Cristina Jiménez, United We Dream, Buzzfeed News “Democrats, Activists See Supreme Court Deadlock On Immigration As Fuel For November”:
“We’re going to be clear with our community about who is responsible for this happening — Republicans, and not only members of Congress, but the Republican Party down the ballot…We’re not going to forget about who is responsible for this on Election Day.”
Jorge Ramos, Fusion, “Let me dream with you,” in a recent speech to United We Dream:
You have been leading this civil rights movement from the beginning: you changed the President’s mind, your ideals have already reached the Supreme Court and I’m even willing to say that your future is in your own hands.
I know that many of you can’t vote. But a fellow Dreamer told me something interesting. She said: I can’t vote but I’ll make sure that 100 people go to vote. So here’s my challenge to you: find 100 people who can vote and make sure that they’ll go to the polls this November. If each one of you does the same, this will be a historic election for all Latinos.
…You know exactly what to do.
Don’t sit down.
Don’t shut up.
Don’t be a victim; change the rules of the game.
And don’t go anywhere else.
This is where you belong.
New York Times Editorial Board: “Impasse and Heartbreak on Immigration”:
Many more will now have to await another day, another president, another Congress. On Thursday morning on the Supreme Court steps a boisterous gathering of immigrant advocates and families fell silent on the news of the 4-to-4 vote. Amid the tears and hugs was a firm resolve to keep on fighting, the only option in the face of injustice.
Rep. Luis Gutierrez (D-IL): “We are disappointed but not defeated”:
“The Supreme Court decided not to decide the case so the strategy of Republicans using the courts and inaction in Congress to bring all policy changes to a halt has prevailed for now. Four to five million people will not be able to come froward to affirmatively apply for temporary protection from deportation…and the ability to work legally, but 45 million Latino citizens will be energized and mobilized by the Court’s failure to decide….It will not be difficult for most people to decide if the ninth Justice should be selected by Secretary Clinton or her opponent and to decide which part will fight for legal immigration and legalization in the next Congress.”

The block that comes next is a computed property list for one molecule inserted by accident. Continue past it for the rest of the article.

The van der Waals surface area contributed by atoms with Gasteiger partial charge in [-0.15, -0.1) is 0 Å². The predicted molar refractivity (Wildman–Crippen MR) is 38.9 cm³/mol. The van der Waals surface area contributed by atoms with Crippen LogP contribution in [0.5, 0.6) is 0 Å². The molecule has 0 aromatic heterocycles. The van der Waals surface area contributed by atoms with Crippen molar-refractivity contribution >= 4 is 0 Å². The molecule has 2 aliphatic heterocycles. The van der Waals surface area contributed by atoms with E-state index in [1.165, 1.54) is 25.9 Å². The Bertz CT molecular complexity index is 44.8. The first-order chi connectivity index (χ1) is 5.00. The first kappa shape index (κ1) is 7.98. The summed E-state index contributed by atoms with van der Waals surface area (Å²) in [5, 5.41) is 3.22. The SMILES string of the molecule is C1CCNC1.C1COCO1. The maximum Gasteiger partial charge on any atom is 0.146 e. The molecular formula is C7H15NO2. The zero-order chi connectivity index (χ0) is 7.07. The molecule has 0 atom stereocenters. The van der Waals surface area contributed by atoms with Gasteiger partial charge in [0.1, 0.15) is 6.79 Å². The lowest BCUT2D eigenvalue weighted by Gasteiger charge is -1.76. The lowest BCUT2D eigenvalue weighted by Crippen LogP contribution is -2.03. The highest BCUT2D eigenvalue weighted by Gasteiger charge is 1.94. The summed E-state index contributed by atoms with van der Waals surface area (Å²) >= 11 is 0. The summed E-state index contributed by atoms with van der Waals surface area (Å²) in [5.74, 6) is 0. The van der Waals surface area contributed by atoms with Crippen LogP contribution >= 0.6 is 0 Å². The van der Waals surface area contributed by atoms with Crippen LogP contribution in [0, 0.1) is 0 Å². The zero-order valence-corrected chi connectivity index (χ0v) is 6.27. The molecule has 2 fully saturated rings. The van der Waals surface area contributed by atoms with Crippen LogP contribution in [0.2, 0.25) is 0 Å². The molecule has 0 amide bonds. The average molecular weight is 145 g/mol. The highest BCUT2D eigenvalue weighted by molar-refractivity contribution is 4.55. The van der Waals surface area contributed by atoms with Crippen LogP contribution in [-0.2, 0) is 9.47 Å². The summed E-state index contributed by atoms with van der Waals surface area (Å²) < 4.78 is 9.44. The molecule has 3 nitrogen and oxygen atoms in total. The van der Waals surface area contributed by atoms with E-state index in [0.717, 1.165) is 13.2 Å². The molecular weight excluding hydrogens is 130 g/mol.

Senator Bob Menendez (D-NJ), Buzzfeed News, “Democrats, Activists See Supreme Court Deadlock On Immigration As Fuel For November”:
“It’s a sad day certainly for our movement and for justice, but it is not the end and I think it crystallizes very powerfully the importance of November’s elections for our community…Now that we have lost this battle, we can win the war in November.”
Maria Teresa Kumar, Voto Latino, ThinkProgress, “The Devastating Aftermath Of The Supreme Court’s Immigration Decision”:
“Time and time again, Latinos and immigrants have showed resilience as a community and now more than ever, it is important that we continue to show our resilience and power at the ballot box.”
Angelica Salas, Coalition for Humane Immigrant Rights of Los Angeles (CHIRLA) ThinkProgress, “The Devastating Aftermath Of The Supreme Court’s Immigration Decision”:
“This betrayal is personal for us…We will hold anti-immigrants who brought this meritless lawsuit forward accountable in November. As these politicians have tried so hard to tear our families apart, we will return strengthened, committed, organized, and ready to elect pro-immigrant leaders and the local, state, and federal levels in 2016.”
Find more reactions, tweets, and photos from across the country on America’s Voice blog post, “La Lucha Continua”: Leaders Vow To Keep Fighting For Justice For Immigrant Families”.